It is a mistake to say that Adam Smith unambiguously favored retaliatory tariffs.

Russ Roberts called my attention to a mistake in my bio of Adam Smith in The Concise Encyclopedia of Economics. I had bought the conventional wisdom on Smith, which was that he favored retaliatory tariffs. That’s why I wrote:

One definite difference between Smith and most modern believers in free markets is that Smith favored retaliatory tariffs. Retaliation to bring down high tariff rates in other countries, he thought, would work. “The recovery of a great foreign market,” he wrote “will generally more than compensate the transitory inconvenience of paying dearer during a short time for some sorts of goods.”

But Russ pointed out that Smith’s support for retaliatory tariffs was much more nuanced and hedged than I had written. I went to The Wealth of Nations and found out that he was right. So I’ve rewritten the Smith bio. Here’s the relevant section of the rewrite:

Many people believe that Smith favored retaliatory tariffs. A retaliatory tariff is one levied by, say, the government of country A against imports from country B to retaliate for tariffs levied by the government of country B against imports from country A. It is true that Smith thought they might be justified, but he was fairly skeptical. He argued that causing additional harm to one’s own citizens is a high price to pay that tends not to compensate those who were harmed by the foreign tariff while also hurting innocent others who had no role in formulating the tariff policy. He wrote:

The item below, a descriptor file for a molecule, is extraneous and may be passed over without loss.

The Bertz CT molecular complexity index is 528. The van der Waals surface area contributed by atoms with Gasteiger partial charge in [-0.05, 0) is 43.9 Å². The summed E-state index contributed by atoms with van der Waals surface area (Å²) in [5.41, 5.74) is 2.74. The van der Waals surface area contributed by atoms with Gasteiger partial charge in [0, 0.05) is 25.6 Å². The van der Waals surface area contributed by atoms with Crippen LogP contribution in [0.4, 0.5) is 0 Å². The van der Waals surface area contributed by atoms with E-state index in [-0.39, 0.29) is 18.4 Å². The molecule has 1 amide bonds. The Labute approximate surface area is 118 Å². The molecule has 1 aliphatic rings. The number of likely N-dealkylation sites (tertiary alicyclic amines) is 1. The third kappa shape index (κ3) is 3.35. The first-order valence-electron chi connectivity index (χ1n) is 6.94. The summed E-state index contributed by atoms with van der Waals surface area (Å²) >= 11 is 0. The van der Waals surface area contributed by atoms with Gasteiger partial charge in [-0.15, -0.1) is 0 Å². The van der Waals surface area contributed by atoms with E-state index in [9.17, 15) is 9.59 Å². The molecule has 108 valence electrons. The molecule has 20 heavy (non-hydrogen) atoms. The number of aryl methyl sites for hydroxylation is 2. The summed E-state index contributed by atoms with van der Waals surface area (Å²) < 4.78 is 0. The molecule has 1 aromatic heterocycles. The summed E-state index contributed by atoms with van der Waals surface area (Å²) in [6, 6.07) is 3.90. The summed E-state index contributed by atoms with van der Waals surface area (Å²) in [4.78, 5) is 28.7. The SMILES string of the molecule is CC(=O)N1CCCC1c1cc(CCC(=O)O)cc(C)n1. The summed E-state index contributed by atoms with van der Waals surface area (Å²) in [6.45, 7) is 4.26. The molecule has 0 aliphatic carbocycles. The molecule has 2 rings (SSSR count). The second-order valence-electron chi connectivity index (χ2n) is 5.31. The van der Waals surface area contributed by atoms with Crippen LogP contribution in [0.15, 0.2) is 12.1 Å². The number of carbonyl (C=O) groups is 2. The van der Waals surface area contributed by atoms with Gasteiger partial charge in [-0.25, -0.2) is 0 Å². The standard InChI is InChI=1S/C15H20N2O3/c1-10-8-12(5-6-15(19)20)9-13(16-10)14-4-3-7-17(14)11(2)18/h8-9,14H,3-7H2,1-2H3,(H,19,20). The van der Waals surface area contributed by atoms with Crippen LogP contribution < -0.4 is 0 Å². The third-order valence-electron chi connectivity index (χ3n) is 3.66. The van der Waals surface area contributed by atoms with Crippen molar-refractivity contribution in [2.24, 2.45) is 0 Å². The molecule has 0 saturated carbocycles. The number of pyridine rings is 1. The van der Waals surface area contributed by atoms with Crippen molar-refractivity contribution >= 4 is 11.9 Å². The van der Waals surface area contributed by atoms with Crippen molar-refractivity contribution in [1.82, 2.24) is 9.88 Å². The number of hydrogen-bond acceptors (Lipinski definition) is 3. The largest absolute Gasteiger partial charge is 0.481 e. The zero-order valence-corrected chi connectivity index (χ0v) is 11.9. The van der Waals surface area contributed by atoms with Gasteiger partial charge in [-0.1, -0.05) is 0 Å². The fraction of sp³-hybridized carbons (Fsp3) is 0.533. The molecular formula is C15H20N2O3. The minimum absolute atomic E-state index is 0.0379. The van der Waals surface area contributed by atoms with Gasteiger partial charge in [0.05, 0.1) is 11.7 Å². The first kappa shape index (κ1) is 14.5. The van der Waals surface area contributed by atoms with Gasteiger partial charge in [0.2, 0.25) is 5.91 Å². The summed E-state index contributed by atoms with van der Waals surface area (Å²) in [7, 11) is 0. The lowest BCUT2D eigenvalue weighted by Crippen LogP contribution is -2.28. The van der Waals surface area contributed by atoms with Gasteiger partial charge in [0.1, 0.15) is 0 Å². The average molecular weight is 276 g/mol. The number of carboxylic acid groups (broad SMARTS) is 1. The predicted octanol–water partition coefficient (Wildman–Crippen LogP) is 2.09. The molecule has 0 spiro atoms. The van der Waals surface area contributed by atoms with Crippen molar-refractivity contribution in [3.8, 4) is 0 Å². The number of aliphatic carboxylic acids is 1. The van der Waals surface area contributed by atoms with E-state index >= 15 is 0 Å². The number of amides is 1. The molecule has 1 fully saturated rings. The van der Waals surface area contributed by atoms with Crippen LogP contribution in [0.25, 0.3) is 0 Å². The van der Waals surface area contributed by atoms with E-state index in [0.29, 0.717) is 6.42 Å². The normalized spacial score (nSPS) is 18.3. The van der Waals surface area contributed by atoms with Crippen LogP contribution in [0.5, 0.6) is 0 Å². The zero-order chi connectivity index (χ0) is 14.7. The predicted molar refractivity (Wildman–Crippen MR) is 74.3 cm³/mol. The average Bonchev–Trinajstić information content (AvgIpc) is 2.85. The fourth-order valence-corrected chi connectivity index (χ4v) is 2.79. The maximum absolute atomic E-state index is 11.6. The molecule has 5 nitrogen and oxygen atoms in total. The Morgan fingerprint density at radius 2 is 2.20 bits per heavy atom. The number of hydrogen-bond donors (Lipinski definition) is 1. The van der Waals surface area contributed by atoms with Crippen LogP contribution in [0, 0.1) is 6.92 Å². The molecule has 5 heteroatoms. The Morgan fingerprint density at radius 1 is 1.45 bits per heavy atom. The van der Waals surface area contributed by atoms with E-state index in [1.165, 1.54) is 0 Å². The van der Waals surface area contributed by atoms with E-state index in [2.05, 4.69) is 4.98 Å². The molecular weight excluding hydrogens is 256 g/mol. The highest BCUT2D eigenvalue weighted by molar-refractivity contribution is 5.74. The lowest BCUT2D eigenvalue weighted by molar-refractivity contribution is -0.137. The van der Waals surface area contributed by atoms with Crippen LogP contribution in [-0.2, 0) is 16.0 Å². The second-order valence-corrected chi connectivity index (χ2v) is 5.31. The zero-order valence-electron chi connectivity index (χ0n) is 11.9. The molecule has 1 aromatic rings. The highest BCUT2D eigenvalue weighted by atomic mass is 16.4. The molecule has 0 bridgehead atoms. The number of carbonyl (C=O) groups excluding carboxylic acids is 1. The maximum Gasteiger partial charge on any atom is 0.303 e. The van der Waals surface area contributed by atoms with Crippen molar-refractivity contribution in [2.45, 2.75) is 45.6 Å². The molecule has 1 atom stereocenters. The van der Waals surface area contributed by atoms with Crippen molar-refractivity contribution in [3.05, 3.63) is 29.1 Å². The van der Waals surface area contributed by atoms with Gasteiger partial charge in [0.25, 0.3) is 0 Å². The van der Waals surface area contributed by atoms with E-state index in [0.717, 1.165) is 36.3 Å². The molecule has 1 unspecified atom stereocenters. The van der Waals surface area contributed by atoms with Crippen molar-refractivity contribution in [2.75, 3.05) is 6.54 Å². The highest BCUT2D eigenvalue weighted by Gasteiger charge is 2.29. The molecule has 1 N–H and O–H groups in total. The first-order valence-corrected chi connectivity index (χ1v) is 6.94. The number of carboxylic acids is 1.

There may be good policy in retaliations of this kind, when there is a probability that they will procure the repeal of the high duties or prohibitions complained of. The recovery of a great foreign market will generally more than compensate the transitory inconveniency of paying dearer during a short time for some sorts of goods. To judge whether such retaliations are likely to produce such an effect does not, perhaps, belong so much to the science of a legislator, whose deliberations ought to be governed by general principles which are always the same, as to the skill of that insidious and crafty animal, vulgarly called a statesman or politician, whose councils are directed by the momentary fluctuations of affairs. When there is no probability that any such repeal can be procured, it seems a bad method of compensating the injury done to certain classes of our people to do another injury ourselves, not only to those classes, but to almost all the other classes of them. When our neighbours prohibit some manufacture of ours, we generally prohibit, not only the same, for that alone would seldom affect them considerably, but some other manufacture of theirs. This may no doubt give encouragement to some particular class of workmen among ourselves, and by excluding some of their rivals, may enable them to raise their price in the home-market. Those workmen, however, who suffered by our neighbors prohibition will not be benefited by ours. On the contrary, they and almost all the other classes of our citizens will thereby be obliged to pay dearer than before for certain goods. Every such law, therefore, imposes a real tax upon the whole country, not in favour of that particular class of workmen who were injured by our neighbours prohibition, but of some other class. (An Inquiry into the Nature and Causes of the Wealth of Nations, par. IV.2.39)